By Jianbin Shi
At the Tiaozini mudflat in Jiangsu province, Hank Paulson, former Secretary of the U.S. Treasury, China expert, and founder of the Paulson Institute, and his wife Wendy braced themselves against chilly, salty winds as they walked toward the tide lines. They had come to experience firsthand the annual epic migration of shorebirds along the Yellow Sea coast. On a visit to Rudong with a similar objective two years earlier, torrential rain and wind had rendered the experience downright miserable. On that trip, the pair had hoped to see the critically endangered spoon-billed sandpiper that refuels in Chinese coastal wetlands on its journey from Southeast Asia to Siberia, where it breeds. With the help of expert local guides, they were able to catch a momentary glimpse of one, but it was hardly a satisfying experience.
This time was different. The Paulsons, life-long bird watchers and conservationists, saw several spoon-billed sandpipers in good light with clear visibility. More impressively, they stood amid tens of thousands of other migratory shorebirds, including bar-tailed godwit, Eurasian and Far Eastern curlew, common greenshank, and red-necked stint, which feed and stage here. They were amazed. Wendy called it one of the greatest wildlife migration spectacles on the planet. Her husband said, “It is rare even globally to see so many species and numbers of water birds at a single site.” He added that the experience enabled him to truly understand the significance of the mudflat to many migratory water birds, and strengthened his resolve to conserve these coastal wetlands.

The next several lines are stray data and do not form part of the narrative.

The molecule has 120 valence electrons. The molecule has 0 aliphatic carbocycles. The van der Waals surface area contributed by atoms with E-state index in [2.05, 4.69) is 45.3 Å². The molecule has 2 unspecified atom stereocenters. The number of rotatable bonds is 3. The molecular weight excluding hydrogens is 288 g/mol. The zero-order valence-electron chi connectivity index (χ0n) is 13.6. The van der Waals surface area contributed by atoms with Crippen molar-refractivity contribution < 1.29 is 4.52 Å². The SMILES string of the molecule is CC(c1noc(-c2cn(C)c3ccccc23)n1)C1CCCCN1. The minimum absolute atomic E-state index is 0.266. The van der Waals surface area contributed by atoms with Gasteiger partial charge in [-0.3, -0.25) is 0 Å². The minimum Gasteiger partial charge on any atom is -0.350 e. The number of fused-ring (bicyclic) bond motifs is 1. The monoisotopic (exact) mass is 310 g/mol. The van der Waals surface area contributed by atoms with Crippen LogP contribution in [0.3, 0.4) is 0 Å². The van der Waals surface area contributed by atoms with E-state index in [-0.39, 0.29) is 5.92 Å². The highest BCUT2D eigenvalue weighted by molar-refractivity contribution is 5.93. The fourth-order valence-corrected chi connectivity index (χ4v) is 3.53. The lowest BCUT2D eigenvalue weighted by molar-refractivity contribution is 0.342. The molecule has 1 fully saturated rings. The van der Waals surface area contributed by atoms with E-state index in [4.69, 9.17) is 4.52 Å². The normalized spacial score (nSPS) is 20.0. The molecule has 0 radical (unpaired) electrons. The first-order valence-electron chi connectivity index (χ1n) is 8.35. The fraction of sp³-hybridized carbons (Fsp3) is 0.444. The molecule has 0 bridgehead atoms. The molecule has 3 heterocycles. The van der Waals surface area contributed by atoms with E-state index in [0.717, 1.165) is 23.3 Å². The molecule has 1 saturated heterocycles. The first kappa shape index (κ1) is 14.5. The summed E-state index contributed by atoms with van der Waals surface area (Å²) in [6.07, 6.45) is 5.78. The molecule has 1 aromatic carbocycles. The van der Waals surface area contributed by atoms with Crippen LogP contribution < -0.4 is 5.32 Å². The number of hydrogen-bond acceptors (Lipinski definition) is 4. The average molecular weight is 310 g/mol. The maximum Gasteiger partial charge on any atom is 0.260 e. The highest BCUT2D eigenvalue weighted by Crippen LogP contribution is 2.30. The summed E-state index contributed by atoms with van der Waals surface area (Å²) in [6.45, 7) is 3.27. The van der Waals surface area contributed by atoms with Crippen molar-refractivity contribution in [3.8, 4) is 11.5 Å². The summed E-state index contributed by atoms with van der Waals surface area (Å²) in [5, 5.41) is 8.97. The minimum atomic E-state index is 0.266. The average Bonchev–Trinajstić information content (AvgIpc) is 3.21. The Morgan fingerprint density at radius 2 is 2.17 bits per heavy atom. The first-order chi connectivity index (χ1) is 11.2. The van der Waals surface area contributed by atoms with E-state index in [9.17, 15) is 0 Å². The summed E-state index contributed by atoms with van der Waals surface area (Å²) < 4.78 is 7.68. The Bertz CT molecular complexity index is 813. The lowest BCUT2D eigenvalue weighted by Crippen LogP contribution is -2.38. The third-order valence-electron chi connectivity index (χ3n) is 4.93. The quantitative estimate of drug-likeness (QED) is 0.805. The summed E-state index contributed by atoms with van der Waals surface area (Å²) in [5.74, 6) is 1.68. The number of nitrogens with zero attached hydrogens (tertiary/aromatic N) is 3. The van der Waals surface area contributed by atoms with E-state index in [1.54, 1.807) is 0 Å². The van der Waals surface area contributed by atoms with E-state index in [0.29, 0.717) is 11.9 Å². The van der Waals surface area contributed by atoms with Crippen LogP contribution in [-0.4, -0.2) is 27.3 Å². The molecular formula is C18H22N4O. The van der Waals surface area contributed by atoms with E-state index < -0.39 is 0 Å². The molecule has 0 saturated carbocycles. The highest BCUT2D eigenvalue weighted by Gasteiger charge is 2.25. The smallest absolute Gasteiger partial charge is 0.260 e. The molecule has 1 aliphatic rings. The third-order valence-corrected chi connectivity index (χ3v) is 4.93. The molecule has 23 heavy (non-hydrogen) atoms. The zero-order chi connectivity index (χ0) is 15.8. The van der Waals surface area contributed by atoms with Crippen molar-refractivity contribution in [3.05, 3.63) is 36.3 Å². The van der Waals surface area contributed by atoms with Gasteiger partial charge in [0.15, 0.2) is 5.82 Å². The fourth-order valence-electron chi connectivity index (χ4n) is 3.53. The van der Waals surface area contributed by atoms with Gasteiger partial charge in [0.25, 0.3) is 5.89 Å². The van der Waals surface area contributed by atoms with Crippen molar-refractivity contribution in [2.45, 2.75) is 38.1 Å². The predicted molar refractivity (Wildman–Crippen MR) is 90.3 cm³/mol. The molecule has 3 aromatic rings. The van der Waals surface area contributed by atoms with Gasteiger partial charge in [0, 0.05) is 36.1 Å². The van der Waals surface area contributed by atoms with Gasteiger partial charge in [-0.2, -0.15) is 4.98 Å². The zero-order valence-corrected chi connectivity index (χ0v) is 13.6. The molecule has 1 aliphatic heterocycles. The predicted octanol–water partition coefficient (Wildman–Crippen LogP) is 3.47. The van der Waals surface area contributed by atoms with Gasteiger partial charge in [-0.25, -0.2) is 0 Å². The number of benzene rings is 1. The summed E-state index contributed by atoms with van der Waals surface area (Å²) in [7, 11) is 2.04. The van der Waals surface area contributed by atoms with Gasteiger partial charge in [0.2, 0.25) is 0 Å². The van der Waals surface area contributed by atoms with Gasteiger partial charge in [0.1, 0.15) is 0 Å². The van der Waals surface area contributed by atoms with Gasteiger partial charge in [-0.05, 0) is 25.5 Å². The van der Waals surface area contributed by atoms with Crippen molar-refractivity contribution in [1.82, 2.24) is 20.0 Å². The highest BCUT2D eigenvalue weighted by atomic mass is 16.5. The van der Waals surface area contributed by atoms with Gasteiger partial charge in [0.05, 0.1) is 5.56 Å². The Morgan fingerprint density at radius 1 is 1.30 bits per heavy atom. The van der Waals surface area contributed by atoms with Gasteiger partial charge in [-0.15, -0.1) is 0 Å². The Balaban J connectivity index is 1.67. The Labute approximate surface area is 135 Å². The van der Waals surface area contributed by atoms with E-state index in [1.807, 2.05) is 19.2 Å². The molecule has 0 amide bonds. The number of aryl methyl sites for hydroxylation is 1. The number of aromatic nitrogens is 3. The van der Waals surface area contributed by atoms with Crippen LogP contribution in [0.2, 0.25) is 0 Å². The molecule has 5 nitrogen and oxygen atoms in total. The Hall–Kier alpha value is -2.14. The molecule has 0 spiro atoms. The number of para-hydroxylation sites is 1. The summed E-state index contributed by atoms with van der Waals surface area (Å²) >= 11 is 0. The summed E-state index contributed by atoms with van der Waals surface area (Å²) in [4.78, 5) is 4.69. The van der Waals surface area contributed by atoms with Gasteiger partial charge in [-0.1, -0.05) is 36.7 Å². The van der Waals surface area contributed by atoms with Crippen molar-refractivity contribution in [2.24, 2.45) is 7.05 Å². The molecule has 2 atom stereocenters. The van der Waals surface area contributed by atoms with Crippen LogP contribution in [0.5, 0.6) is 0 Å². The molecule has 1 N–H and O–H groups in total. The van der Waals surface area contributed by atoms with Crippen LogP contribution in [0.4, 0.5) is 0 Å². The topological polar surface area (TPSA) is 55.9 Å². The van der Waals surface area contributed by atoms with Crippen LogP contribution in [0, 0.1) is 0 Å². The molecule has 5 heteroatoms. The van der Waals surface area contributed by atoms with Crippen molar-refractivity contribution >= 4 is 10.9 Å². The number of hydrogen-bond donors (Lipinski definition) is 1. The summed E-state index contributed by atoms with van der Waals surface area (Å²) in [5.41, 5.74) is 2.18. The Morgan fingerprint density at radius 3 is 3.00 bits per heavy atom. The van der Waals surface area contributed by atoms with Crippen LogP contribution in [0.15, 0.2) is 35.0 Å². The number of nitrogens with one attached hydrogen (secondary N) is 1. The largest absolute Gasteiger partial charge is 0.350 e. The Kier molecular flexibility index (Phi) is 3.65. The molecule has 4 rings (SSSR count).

The Paulsons had timed their April Jiangsu visit to coincide with the season when migratory water birds stage and refuel in the coastal wetlands along the Yellow Sea before they fly to their far northern breeding sites. The trip’s purpose was not only to witness the birds in Rudong and Dongtai, but more importantly for Hank Paulson to meet with top officials of the province and Yancheng Municipality to discuss conservation efforts, and then to share what he learned with senior officials in Beijing.
Why Jiangsu? The province is home to more than 980 km of coastline and nearly one million hectares of coastal wetlands. Its intertidal mudflats, one of the largest remaining in Asia, are situated along the East Asian-Australasian Flyway, serving as a key staging site and energy refueling station for many rare and endangered species of water birds. The critically endangered spoon-billed sandpiper, with a global population of fewer than 500, depends on these flats. More than 140 individuals of spoon-billed sandpiper have been recorded to stage and molt in Rudong and Dongtai in Jiangsu.